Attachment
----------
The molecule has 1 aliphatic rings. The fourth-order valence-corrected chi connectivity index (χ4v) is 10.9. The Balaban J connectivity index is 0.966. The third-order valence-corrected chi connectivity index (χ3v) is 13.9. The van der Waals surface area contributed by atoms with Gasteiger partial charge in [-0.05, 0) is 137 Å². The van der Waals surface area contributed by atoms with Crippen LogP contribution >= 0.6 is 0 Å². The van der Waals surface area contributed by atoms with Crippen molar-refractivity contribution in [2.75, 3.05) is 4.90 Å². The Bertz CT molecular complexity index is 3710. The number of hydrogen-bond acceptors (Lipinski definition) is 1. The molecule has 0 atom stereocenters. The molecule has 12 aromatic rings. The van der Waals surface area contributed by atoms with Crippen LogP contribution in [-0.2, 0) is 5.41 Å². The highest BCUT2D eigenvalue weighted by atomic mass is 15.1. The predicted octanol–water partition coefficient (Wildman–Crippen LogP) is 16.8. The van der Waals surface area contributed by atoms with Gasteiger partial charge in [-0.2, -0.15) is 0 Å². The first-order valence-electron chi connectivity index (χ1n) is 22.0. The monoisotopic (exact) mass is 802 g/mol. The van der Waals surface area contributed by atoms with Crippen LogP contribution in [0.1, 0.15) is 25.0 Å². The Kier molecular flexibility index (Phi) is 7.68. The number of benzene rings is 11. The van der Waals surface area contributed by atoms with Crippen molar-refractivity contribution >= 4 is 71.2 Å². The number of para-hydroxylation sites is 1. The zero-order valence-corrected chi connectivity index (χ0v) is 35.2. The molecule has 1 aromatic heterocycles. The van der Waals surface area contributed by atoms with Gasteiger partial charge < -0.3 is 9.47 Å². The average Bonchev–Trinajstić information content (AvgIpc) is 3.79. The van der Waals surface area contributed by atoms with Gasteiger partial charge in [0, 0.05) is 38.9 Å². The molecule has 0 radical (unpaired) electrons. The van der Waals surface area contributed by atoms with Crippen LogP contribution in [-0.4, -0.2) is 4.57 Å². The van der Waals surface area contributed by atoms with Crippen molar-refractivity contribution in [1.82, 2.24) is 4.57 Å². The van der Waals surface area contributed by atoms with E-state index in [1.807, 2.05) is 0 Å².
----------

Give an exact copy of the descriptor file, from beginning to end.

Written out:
The molecule has 1 aliphatic rings. The fourth-order valence-corrected chi connectivity index (χ4v) is 10.9. The Balaban J connectivity index is 0.966. The third-order valence-corrected chi connectivity index (χ3v) is 13.9. The van der Waals surface area contributed by atoms with Gasteiger partial charge in [-0.05, 0) is 137 Å². The van der Waals surface area contributed by atoms with Crippen LogP contribution >= 0.6 is 0 Å². The van der Waals surface area contributed by atoms with Crippen molar-refractivity contribution in [2.75, 3.05) is 4.90 Å². The Bertz CT molecular complexity index is 3710. The number of hydrogen-bond acceptors (Lipinski definition) is 1. The molecule has 0 atom stereocenters. The molecule has 12 aromatic rings. The van der Waals surface area contributed by atoms with Crippen LogP contribution in [-0.2, 0) is 5.41 Å². The highest BCUT2D eigenvalue weighted by atomic mass is 15.1. The predicted octanol–water partition coefficient (Wildman–Crippen LogP) is 16.8. The van der Waals surface area contributed by atoms with Gasteiger partial charge in [-0.2, -0.15) is 0 Å². The first-order valence-electron chi connectivity index (χ1n) is 22.0. The monoisotopic (exact) mass is 802 g/mol. The van der Waals surface area contributed by atoms with Crippen LogP contribution in [0.1, 0.15) is 25.0 Å². The Kier molecular flexibility index (Phi) is 7.68. The number of benzene rings is 11. The van der Waals surface area contributed by atoms with Crippen molar-refractivity contribution >= 4 is 71.2 Å². The number of para-hydroxylation sites is 1. The zero-order valence-corrected chi connectivity index (χ0v) is 35.2. The molecule has 1 aromatic heterocycles. The van der Waals surface area contributed by atoms with Gasteiger partial charge < -0.3 is 9.47 Å². The average Bonchev–Trinajstić information content (AvgIpc) is 3.79. The van der Waals surface area contributed by atoms with Gasteiger partial charge in [0, 0.05) is 38.9 Å². The molecule has 0 radical (unpaired) electrons. The van der Waals surface area contributed by atoms with Crippen LogP contribution in [-0.4, -0.2) is 4.57 Å². The van der Waals surface area contributed by atoms with Crippen molar-refractivity contribution in [1.82, 2.24) is 4.57 Å². The van der Waals surface area contributed by atoms with E-state index in [1.807, 2.05) is 0 Å².